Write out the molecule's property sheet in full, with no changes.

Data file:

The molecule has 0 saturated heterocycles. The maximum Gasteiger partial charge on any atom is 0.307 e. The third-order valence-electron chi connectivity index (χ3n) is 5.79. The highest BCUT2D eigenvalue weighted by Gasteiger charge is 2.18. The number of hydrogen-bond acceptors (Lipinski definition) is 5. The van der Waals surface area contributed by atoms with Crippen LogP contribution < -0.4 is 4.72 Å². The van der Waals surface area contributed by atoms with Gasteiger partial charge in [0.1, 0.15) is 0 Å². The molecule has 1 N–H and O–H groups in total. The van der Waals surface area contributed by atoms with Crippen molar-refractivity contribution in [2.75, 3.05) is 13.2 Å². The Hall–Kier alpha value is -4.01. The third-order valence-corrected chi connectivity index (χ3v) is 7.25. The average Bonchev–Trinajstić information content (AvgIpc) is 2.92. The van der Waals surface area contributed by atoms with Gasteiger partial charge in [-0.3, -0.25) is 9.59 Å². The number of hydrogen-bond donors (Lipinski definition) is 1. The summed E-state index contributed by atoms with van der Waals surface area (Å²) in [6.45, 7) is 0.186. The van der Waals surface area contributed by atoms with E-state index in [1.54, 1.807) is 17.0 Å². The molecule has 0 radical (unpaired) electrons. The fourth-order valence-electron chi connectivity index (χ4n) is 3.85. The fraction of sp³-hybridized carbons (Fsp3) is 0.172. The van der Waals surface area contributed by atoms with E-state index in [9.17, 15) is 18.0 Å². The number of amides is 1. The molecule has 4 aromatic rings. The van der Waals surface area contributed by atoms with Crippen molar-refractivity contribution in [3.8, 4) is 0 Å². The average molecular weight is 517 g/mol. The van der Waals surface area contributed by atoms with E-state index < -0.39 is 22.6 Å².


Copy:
The molecule has 0 saturated heterocycles. The maximum Gasteiger partial charge on any atom is 0.307 e. The third-order valence-electron chi connectivity index (χ3n) is 5.79. The highest BCUT2D eigenvalue weighted by Gasteiger charge is 2.18. The number of hydrogen-bond acceptors (Lipinski definition) is 5. The van der Waals surface area contributed by atoms with Crippen LogP contribution < -0.4 is 4.72 Å². The van der Waals surface area contributed by atoms with Gasteiger partial charge in [0.1, 0.15) is 0 Å². The molecule has 1 N–H and O–H groups in total. The van der Waals surface area contributed by atoms with Crippen molar-refractivity contribution in [2.75, 3.05) is 13.2 Å². The Hall–Kier alpha value is -4.01. The third-order valence-corrected chi connectivity index (χ3v) is 7.25. The average Bonchev–Trinajstić information content (AvgIpc) is 2.92. The van der Waals surface area contributed by atoms with Gasteiger partial charge in [-0.3, -0.25) is 9.59 Å². The number of hydrogen-bond donors (Lipinski definition) is 1. The summed E-state index contributed by atoms with van der Waals surface area (Å²) in [6.45, 7) is 0.186. The van der Waals surface area contributed by atoms with E-state index in [1.54, 1.807) is 17.0 Å². The molecule has 0 radical (unpaired) electrons. The fourth-order valence-electron chi connectivity index (χ4n) is 3.85. The fraction of sp³-hybridized carbons (Fsp3) is 0.172. The van der Waals surface area contributed by atoms with E-state index in [9.17, 15) is 18.0 Å². The number of amides is 1. The molecule has 4 aromatic rings. The van der Waals surface area contributed by atoms with Crippen molar-refractivity contribution in [3.8, 4) is 0 Å². The average molecular weight is 517 g/mol. The van der Waals surface area contributed by atoms with E-state index < -0.39 is 22.6 Å².